This inquiry investigated how housing support for vulnerable families experiencing domestic and family violence (DFV) can be best integrated with other types of support to enhance safety and wellbeing, including for women in different housing tenures, for Indigenous women and the integration of social housing policy with policies to support women affected by DFV.
- In general, crisis and emergency responses are reportedly effective in meeting the short-term needs of women and children, especially non-Indigenous women and children in major urban areas. However, this is not universal. Indigenous women and children in remote and regional areas face acute shortages in housing support and culturally safe service.
- Moving from short-term or transitional accommodation into permanent, independent housing is very difficult, and sometimes unachievable, for women and children affected by domestic and family violence (DFV).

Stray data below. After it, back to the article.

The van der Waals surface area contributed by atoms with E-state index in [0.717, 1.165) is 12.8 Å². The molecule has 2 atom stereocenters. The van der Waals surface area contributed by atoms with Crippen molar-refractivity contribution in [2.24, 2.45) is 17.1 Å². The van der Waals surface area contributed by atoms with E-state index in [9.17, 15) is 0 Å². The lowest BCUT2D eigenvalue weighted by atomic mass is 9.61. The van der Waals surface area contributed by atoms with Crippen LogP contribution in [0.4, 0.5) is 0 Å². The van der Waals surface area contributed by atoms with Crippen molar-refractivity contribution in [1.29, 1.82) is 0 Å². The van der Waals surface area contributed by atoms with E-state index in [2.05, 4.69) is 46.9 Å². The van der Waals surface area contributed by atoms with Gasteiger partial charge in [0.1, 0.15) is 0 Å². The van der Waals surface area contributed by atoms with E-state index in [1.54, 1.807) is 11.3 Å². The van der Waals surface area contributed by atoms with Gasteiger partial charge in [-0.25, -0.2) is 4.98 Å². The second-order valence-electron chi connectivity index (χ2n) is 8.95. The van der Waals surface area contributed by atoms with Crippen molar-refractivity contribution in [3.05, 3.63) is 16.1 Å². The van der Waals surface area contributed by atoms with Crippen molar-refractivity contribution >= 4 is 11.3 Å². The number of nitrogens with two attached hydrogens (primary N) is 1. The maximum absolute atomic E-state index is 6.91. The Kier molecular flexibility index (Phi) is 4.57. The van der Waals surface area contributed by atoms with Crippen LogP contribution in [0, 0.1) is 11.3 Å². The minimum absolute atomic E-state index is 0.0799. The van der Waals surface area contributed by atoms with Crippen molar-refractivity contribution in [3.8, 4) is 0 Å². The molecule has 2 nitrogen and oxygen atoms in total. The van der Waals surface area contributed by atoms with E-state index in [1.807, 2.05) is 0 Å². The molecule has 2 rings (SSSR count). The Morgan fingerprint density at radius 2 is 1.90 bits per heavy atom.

- Specialist Homelessness Services (SHSs) and other human services are not able to compensate for the absence of affordable, suitable housing across the housing system: the provision of such housing is not within their remit or control yet it is critical to allowing women and children to flourish in the longer-term.
- Social housing is valued by tenants, and investment to overcome current undersupply could address problems with pathways to permanent housing.